Cayned by Cayne

June 22, 2009 at 8:03 am 4 comments

Good morning! Phil Markey and David Appleton, if you are reading this as soon as it’s posted, well, be grumpy morning risers by all means…you’ll have to pardon those of us who start the day happy.

We were indeed caned by Cayne on Sunday. But after 4 boards we were 18 up, courtesy of two game swings. This was the first.

Board 2
Dealer East
NS Vul




h1 A963


2S = 11-15 bal, less than 4 spades.
3S = bid 3NT.

Opening lead: Queen of clubs, RHO follows with the three. I won that in hand and couldn’t see anything better than a low club now and LHO split. Maybe you’d like to duck that? I didn’t, for better or for worse, so you are in dummy and what’s the plan now? RHO discards a diamond on the second club.

Maybe this isn’t the right sort of hand to give as a problem, but I don’t see much point giving experts hands that have answers….and if I can start the week with a bit of flattery, you all are experts reading this blog, aren’t you?


Entry filed under: Cayne matches.

One for Harry P. fans Cayned by Cayne, the whole deal.

4 Comments Add your own

  • 1. Jonathan  |  June 24, 2009 at 12:54 am

    I think the epithet “non-expert” says more than “expert”.

    I would have ducked the 2nd club. Now I feel like leading a 3rd club and get a few more discards from South. I can’t see an attractive way of playing spades, so I’ll procrastinate.

  • 2. Chris Mulley  |  June 22, 2009 at 2:09 pm

    I would have preferred to duck that club (thanks for asking), if only to see what North wanted to do next. I don’t think that I can afford to keep playing clubs now, as they can then find one trick in a major to go with their two presumed diamond tricks, and they should manage to organise that in time.

    I know now that North started with 5 clubs, and it looks as though South started with five diamonds. I am going to play the DJ and see where things go from there.

  • 3. Ben Thompson  |  June 22, 2009 at 2:07 pm

    RHO is going to have 5+D unless he’s 4441. Everything breaking badly isn’t really going to work our well for me, so I’m going to assume diamonds are 5-3 or “better”, so at least I’ve got a shot at a 3-3 major break.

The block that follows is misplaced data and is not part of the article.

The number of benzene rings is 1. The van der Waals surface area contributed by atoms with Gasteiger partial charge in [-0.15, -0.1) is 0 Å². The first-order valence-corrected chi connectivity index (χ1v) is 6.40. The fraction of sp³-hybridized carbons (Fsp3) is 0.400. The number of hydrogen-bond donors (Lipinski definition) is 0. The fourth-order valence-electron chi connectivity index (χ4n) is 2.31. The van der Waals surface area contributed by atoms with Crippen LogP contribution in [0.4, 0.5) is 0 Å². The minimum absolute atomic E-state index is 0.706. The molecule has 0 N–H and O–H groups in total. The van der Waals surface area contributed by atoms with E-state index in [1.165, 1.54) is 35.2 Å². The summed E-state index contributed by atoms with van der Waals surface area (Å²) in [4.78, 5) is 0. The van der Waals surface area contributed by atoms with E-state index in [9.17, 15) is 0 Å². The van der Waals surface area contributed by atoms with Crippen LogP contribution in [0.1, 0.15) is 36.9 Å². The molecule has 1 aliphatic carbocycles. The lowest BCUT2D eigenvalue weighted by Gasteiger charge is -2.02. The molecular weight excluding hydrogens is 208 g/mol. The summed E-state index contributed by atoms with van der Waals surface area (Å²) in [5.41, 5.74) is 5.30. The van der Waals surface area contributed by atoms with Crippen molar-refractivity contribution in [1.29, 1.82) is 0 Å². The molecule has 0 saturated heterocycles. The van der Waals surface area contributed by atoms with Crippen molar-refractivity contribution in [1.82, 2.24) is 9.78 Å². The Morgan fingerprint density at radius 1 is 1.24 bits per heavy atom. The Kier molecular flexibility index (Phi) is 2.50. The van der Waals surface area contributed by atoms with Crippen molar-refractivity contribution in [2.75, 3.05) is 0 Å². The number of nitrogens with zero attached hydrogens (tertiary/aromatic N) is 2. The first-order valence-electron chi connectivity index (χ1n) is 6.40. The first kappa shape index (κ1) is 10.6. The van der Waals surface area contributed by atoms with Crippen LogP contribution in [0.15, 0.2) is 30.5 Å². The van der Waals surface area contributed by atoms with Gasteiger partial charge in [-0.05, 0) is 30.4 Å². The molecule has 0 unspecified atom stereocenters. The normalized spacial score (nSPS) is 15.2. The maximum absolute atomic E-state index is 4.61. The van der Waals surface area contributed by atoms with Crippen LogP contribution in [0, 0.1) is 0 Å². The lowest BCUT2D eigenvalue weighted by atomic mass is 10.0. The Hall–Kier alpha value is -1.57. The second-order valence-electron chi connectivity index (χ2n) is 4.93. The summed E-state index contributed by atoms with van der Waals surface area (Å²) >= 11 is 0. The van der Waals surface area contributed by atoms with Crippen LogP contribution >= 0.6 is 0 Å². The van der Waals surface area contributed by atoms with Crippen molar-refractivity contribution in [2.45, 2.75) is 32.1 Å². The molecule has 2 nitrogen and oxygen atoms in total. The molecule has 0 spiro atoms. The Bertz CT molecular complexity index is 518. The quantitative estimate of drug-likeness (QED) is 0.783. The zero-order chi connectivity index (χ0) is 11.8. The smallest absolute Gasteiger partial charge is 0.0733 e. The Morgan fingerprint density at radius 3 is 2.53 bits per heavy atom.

In principle, I’m going to try get my 8th trick from a major (breaking helpfullly) and then my 9th trick from diamonds rather than the other major (a finesse is more likely than a break, and I can’t afford to lose a trick in each major anyway).

    I duck a heart next.

    The spades are single-dummy more likely to produce a 3rd trick by force (SK, SA, S up), but with RHO more likely to have S length, I’m discounting that heavily.

    The spade suit has better squeeze-endplay prospects, so I don’t want to bust that one open myself unless I have to.

    Imagine North has QJx QJx Ax QJ10xx. Or J9x J10x Qx QJ10xx. Or Q9xx Jxx A QJ10xx. Or… Both majors can be played for 3 tricks. If I play on hearts first, I could get diamonds wrong, and still make because North has to break spades. If I play spades first, I have to get diamonds right.

  • 4. phil markey  |  June 22, 2009 at 10:08 am

    i think east should prefer to play 3nt – i’m not sure of the methods but i know your system gets excited about who declares 3 no-trumps – east has some handy interior cards and hiding the stiff jack of diamonds is a plan

    i play a spade to the ace and lead a club up – no clear path to 9 as yet so i’m just doing the work that needs to be done without exposing any losers or too much of my hand – i will probably see a heart emerge from north next


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